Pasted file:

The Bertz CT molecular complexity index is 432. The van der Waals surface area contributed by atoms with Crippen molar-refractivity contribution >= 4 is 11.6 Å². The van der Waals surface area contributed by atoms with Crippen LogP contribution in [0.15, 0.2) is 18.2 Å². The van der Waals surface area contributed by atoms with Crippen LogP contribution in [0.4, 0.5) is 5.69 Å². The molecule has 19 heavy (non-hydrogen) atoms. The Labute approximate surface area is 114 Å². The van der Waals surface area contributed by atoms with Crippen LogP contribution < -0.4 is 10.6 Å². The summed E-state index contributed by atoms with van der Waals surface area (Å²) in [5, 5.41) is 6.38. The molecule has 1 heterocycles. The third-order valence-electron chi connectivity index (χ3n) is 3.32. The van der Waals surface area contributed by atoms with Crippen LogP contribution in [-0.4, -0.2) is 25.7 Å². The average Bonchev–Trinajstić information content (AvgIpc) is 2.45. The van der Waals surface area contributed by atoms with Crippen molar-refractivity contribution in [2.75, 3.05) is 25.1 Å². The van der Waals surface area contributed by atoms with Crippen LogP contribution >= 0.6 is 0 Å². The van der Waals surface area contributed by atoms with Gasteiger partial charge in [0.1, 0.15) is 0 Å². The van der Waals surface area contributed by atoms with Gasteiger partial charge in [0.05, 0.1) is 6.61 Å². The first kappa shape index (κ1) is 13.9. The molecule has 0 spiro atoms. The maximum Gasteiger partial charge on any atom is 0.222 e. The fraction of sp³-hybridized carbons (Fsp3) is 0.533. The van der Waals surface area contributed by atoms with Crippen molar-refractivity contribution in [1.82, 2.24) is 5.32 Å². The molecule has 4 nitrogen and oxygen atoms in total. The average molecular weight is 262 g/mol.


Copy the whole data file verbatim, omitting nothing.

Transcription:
The Bertz CT molecular complexity index is 432. The van der Waals surface area contributed by atoms with Crippen molar-refractivity contribution >= 4 is 11.6 Å². The van der Waals surface area contributed by atoms with Crippen LogP contribution in [0.15, 0.2) is 18.2 Å². The van der Waals surface area contributed by atoms with Crippen LogP contribution in [0.4, 0.5) is 5.69 Å². The molecule has 19 heavy (non-hydrogen) atoms. The Labute approximate surface area is 114 Å². The van der Waals surface area contributed by atoms with Crippen LogP contribution < -0.4 is 10.6 Å². The summed E-state index contributed by atoms with van der Waals surface area (Å²) in [5, 5.41) is 6.38. The molecule has 1 heterocycles. The third-order valence-electron chi connectivity index (χ3n) is 3.32. The van der Waals surface area contributed by atoms with Crippen LogP contribution in [-0.4, -0.2) is 25.7 Å². The average Bonchev–Trinajstić information content (AvgIpc) is 2.45. The van der Waals surface area contributed by atoms with Crippen molar-refractivity contribution in [2.75, 3.05) is 25.1 Å². The van der Waals surface area contributed by atoms with Crippen LogP contribution >= 0.6 is 0 Å². The van der Waals surface area contributed by atoms with Gasteiger partial charge in [0.1, 0.15) is 0 Å². The van der Waals surface area contributed by atoms with Gasteiger partial charge in [0.05, 0.1) is 6.61 Å². The first kappa shape index (κ1) is 13.9. The molecule has 0 spiro atoms. The maximum Gasteiger partial charge on any atom is 0.222 e. The fraction of sp³-hybridized carbons (Fsp3) is 0.533. The van der Waals surface area contributed by atoms with Crippen molar-refractivity contribution in [1.82, 2.24) is 5.32 Å². The molecule has 4 nitrogen and oxygen atoms in total. The average molecular weight is 262 g/mol.